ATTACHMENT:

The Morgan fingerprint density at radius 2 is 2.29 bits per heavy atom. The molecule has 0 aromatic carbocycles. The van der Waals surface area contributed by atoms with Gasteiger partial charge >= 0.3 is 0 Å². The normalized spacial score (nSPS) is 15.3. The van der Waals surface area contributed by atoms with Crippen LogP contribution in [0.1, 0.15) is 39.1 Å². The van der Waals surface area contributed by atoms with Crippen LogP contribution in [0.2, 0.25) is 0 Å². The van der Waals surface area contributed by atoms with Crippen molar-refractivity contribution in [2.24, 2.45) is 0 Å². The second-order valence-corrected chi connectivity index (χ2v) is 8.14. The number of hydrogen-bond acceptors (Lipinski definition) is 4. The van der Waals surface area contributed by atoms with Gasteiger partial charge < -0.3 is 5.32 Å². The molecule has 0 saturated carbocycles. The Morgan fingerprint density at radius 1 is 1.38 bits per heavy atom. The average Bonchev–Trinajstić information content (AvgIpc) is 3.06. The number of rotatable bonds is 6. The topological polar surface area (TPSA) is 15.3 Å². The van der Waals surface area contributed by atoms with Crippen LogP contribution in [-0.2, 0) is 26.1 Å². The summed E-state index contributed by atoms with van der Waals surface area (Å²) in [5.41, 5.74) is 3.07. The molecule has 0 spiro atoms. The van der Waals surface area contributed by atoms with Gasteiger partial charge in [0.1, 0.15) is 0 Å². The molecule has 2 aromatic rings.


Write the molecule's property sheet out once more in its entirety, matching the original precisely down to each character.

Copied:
The Morgan fingerprint density at radius 2 is 2.29 bits per heavy atom. The molecule has 0 aromatic carbocycles. The van der Waals surface area contributed by atoms with Gasteiger partial charge >= 0.3 is 0 Å². The normalized spacial score (nSPS) is 15.3. The van der Waals surface area contributed by atoms with Crippen LogP contribution in [0.1, 0.15) is 39.1 Å². The van der Waals surface area contributed by atoms with Crippen LogP contribution in [0.2, 0.25) is 0 Å². The van der Waals surface area contributed by atoms with Crippen molar-refractivity contribution in [2.24, 2.45) is 0 Å². The second-order valence-corrected chi connectivity index (χ2v) is 8.14. The number of hydrogen-bond acceptors (Lipinski definition) is 4. The van der Waals surface area contributed by atoms with Gasteiger partial charge < -0.3 is 5.32 Å². The molecule has 0 saturated carbocycles. The Morgan fingerprint density at radius 1 is 1.38 bits per heavy atom. The average Bonchev–Trinajstić information content (AvgIpc) is 3.06. The number of rotatable bonds is 6. The topological polar surface area (TPSA) is 15.3 Å². The van der Waals surface area contributed by atoms with Crippen LogP contribution in [-0.2, 0) is 26.1 Å². The summed E-state index contributed by atoms with van der Waals surface area (Å²) in [5.41, 5.74) is 3.07. The molecule has 0 spiro atoms. The van der Waals surface area contributed by atoms with Gasteiger partial charge in [0.1, 0.15) is 0 Å². The molecule has 2 aromatic rings.